Great vision and mission statements are geared towards defining and communicating how an organization intends to succeed. When crafting these, an organization’s values come into play. A strong component of those values needs to focus on delighting the customer. However, this doesn’t mean at all costs.
No organization can succeed at trying to be all things to all people. If you try, at best you’ll end up being mediocre at many things, but great at nothing. In their book The Discipline of Market Leaders, Michael Treacy and Fred Wiersema advise us to choose from one of three fundamental strategies – value disciplines – that successful companies adopt to command leadership in their markets:
Operational Excellence. An operationally excellent organization delivers a combination of price, quality and ease of purchase to its customers.
Product Leadership. Product Leadership organizations deliver the best product or services to its customers, period.
Customer Intimacy. Organizations that are intimate with their customers understand the needs of each and every customer and provide the best total solution for each specific customer.
Choosing one does not mean disregarding the other value disciplines. What The Discipline of Market Leaders advises us is that companies must choose to excel at a specific dimension, but maintain threshold standards in the other dimensions.
Maintaining threshold standards in the other dimensions cannot be ignored. All the innovation in the world won’t help you if you can’t provide that innovation to market at an attractive enough price point to actually have customers, for example.
What dimension does your organization exceed at? If you can’t answer this one quickly, use that as a signal! If you still having trouble, take a step back and examine some characteristics of each type. (Yes, these are broad generalizations, but they might help surface the kind of organization you really are, which can be contrasted against what you think you are or what you want to be.)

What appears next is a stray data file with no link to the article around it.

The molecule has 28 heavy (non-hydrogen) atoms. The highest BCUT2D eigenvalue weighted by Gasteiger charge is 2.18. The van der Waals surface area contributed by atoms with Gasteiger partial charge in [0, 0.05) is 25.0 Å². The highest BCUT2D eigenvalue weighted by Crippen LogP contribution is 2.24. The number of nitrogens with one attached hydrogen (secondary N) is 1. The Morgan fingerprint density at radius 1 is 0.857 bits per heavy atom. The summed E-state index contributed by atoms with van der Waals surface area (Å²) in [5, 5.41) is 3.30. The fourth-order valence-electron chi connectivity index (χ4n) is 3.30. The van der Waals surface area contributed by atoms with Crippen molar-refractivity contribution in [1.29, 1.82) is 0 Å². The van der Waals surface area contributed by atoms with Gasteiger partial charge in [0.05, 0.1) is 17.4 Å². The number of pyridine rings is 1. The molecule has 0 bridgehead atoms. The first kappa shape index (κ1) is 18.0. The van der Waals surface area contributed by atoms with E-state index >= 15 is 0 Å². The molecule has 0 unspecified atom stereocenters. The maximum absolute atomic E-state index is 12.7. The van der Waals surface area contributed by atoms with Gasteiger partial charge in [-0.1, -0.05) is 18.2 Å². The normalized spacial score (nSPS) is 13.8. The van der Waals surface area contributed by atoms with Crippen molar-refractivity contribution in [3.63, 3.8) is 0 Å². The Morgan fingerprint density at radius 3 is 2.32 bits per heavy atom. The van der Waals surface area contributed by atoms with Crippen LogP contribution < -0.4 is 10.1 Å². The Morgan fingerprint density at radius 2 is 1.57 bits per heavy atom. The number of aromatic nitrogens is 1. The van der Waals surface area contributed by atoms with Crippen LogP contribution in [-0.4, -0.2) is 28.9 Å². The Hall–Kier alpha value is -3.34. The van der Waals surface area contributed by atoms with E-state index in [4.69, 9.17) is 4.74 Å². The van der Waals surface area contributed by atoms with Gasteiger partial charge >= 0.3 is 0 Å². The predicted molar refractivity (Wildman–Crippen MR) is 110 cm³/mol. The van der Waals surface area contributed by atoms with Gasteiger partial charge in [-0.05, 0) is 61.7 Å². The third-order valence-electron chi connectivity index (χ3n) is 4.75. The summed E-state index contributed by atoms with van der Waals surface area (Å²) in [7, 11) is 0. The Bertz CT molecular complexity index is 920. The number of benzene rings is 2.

Operationally excellent companies are well organized, valuing stability and predictability that are captured in efficient and effective processes – all geared towards providing the customer with that “ease of doing business at a low price” experience. These organizations tend to be risk-adverse in comparison to product leadership organizations.
Product leadership organizations are willing to push the envelope, to explore the boundaries into the realm of the unknown to deliver the best product or service. These organizations don’t just identify the current needs of the market; they look to the future needs of the market and work like mad to get there first. This brings a sense of urgency to the organization along with risk because these organizations are striving to meet needs that customers do not realize that they have. These organizations seek challenges where creativity and innovation are rewarded, and tend to have less formal structure compared to operationally excellent organizations.
The customer intimate organization is a friendly, caring organization where relationships and teamwork are highly valued. These organizations build bonds with their customers and are not viewed as simply a “vendor,” but as a trusted advisor by their customers. These organizations remain flexible and responsive to changing customer needs, seeking to build a long-term relationship with their customers.
Keep these value disciplines in mind as you consider the core purpose of your organization; this sharpened focus will significantly impact the execution of your organization in realizing the vision and mission to delight your customers.
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